Quick Take: Lovers and dreamers (and you) will love this movie.
If it's been a while since the last time you spent time with a frog on a bicycle or a bear in a Studebaker, and you have little ones at home, it's well worth taking another look at Jim Henson's masterpiece, The Muppet Movie. A simple Hollywood tale, we begin in the swamp listening to Kermit sing the plaintive and still gorgeous heartstring tugger "Rainbow Connection." It's the first of many wonderful tunes from late 70's/early 80's staple Paul Williams. We also see our first cameo as Dom DeLuise rows up to the banjo-playing frog and asks for directions. Dom's an agent in Hollywood and he inspires Kermit on a journey where he meets the Muppet gang, but will he arrive in time to sign that "standard rich and famous" contract?
In the way is Charles Durning as Doc Hopper, a Colonel Sanders style villain who runs a chain of fried frog legs establishments and wants to hire Kermit as spokes-amphibian. The Muppet Movie is filled with terrific set pieces including a Western Ghost Town a seedy bar and a County Faire where Ms. Piggy vies for a beauty queen crown. All your felt friends are present: Kermit, Fozzie, Gonzo the Great, Piggy, Scooter and Doctor Teeth & the Electric Mayhem. Memorable tunes like "Movin' Right Along," "Can You Picture That?" and more bad puns and running gags than you can shake a stick at. Then there are the cameos. As kids we probably didn't care about Mel Brooks as a Mad Scientist or Steve Martin's turn as a surly waiter. It's fun to see these stars ham it up with the Muppet crew, especially now that we know who they are.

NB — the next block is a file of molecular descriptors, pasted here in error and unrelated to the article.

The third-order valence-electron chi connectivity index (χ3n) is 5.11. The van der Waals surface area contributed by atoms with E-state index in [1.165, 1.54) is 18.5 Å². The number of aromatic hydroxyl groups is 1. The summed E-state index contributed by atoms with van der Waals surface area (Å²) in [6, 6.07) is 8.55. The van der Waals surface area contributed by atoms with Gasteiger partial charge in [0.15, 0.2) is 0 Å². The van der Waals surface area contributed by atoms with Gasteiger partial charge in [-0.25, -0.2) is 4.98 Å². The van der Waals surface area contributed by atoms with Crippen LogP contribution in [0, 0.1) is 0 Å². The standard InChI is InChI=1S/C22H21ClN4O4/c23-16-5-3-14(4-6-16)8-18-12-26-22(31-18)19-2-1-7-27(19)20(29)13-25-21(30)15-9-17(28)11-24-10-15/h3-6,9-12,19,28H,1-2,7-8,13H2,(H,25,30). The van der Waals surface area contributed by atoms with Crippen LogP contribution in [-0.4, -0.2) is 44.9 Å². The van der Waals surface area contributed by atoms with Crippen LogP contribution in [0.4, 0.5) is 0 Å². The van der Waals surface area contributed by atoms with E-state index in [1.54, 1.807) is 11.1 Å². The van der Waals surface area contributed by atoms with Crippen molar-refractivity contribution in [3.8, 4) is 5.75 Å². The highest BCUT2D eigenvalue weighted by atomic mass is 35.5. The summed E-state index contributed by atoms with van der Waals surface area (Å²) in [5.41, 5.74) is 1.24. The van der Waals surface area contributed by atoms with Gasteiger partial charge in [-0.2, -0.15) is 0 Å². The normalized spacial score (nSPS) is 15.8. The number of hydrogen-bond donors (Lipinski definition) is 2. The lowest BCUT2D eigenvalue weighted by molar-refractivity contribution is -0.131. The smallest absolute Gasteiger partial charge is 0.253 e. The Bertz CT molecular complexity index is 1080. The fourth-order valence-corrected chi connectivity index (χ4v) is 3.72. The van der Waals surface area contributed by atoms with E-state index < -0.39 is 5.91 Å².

Released in 1979, The Muppet Movie looks surprisingly current. The humor is timeless, the characters are too, the songs are terrific, and that frog riding a bicycle trick they pulled off still impresses in this age of CGI. The Muppet Movie is as good as you remember it! Can you picture that?
Kids Will Like:
Despite the lack of CGI, most kids will like The Muppet Movie -- parents will too because Henson had a knack at subversive yet sweet humor and, especially with partner Frank Oz (Miss Piggy and more), he had the comedic timing of a vaudevillian. The movie is brisk and genuinely funny, the music is great, and as mentioned, the cameos make it even more fun for adult viewers. Kids will just see funny actors who excel at their craft.
There's nothing offensive here except a scary bounty hunter who uses a spear gun ("I kill frogs"), drunken revelry at a piano bar, and the horrible thought of "millions of frogs on tiny crutches." The moral of the film sure is uplifting. I'll just quote the final words sung in the movie: "Life's like a movie, write your own ending, keep believing, keep pretending, we've done all that we set out to do! Thanks to the lovers, the dreamers, and you!"